Chinese aircraft procurement: PAC launches investigation

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KATHMANDU, APR 09 – With the Parliamentary Public Accounts Committee (PAC) opening a formal investigation into the procurement process of Chinese-made aircraft, the Nepal Airlines Corporation (NAC) on Wednesday submitted all related documents to the Tourism Ministry, to be handed over to the panel.

NAC Spokesperson Ram Hari Sharma said that they had dispatched all the related documents to the ministry as directed by the PAC.

The PAC probe follows the January 26 decision of the NAC board which had written the Tourism Ministry that the Chinese-gifted aircraft have become financially unviable to fly due to the aircraft’s poor performance, untimely delivery and high cost of spare parts, among others.

Under-secretary at the PAC Surendra Aryal said the panel would convene a meeting on the Chinese aircraft procurement process in a few weeks.

The NAC had signed a commercial agreement with Avic, a Chinese government undertaking, in November 2012 to procure six aircraft–four Y-12e and two MA60.

While the NAC have already received an MA60 and a Y12e as gift from China, the four remaining aircraft are estimated to cost $35 million for a combined package including spare parts and pilot training. The government is planning for a soft loan from China Exim Bank to finance the project.

The first of 58-seater MA60s arrived in Kathmandu on April 27, 2014 and was put into service in July 2014. But the national flag carrier has been forced to halt services intermittently due to various technical problems on the aircraft.

The Y-12e, delivered in November last year, was found to be unsuitable for the mountain regions as the plane manufacturers claim. The aircraft speciation does not allow it to land on remote airports as it can only fly to airports with a maximum grade of up to 2 percent or about 1.2 degrees of slope. Most of the short take-off and landing (STOL) airfields in Nepal, including Lukla that has an 11-degree slope, are above the regulatory limit.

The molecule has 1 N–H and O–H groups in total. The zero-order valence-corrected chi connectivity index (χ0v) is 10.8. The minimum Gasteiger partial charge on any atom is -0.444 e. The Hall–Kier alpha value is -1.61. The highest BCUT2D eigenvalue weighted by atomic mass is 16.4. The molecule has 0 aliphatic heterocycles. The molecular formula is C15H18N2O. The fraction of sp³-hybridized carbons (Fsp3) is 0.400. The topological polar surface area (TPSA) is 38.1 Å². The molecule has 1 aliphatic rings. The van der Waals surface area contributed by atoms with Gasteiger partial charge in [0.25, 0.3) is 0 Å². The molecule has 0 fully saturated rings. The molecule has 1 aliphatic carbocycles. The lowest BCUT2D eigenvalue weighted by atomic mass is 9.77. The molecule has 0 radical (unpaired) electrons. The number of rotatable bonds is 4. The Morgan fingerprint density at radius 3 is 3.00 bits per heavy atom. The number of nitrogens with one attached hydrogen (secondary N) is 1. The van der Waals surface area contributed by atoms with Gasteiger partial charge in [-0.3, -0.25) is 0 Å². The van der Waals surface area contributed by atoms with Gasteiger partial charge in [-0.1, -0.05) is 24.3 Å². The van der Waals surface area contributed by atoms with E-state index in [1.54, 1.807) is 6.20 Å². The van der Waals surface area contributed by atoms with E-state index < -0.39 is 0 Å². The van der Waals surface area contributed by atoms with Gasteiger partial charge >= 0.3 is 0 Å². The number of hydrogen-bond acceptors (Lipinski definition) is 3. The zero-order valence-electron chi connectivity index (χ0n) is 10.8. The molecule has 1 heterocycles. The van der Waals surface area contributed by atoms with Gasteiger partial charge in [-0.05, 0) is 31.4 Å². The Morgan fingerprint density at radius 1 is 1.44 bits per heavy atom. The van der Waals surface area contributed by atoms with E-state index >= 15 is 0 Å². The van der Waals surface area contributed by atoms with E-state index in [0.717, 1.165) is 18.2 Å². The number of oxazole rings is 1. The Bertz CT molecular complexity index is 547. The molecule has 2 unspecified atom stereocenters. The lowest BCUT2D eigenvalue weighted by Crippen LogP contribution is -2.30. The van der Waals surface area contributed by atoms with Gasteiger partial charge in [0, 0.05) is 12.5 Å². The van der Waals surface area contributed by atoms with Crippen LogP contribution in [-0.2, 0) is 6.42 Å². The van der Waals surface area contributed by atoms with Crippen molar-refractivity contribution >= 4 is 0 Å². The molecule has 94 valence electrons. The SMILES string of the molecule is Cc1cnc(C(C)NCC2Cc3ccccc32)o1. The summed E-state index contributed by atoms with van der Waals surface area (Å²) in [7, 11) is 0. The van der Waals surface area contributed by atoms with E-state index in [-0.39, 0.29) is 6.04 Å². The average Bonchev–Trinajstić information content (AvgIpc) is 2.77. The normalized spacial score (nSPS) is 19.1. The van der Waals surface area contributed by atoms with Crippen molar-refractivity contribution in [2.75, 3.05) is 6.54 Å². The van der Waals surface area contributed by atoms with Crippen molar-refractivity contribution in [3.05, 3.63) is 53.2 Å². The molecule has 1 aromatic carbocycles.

Apprising its line ministry in writing of the situation, the NAC said that unless the plane supplier rectified the issues by mid-April, it would not take delivery of the four aircraft and renew the insurance of the aircraft currently flying in the Nepali skies.

The NAC has suggested that the two countries form a joint high-level panel to sort out the four issues related to the aircraft–landing and take-off weight or aircraft performance, higher insurance costs, delay in delivery of spare parts and their costs.

Regarding the landing and take-off weight, the national flag carrier said the aircraft is incapable of carrying passengers at full capacity.

The Y12e also has the similar problem. The aircraft has 200kg excessive weight, which has forced the NAC to cut down the number of passengers by at least three individuals. While the delay in delivery of spare parts from China has forced the NAC to ground the aircraft for an extended period, higher costs of spare parts is another cause of concern.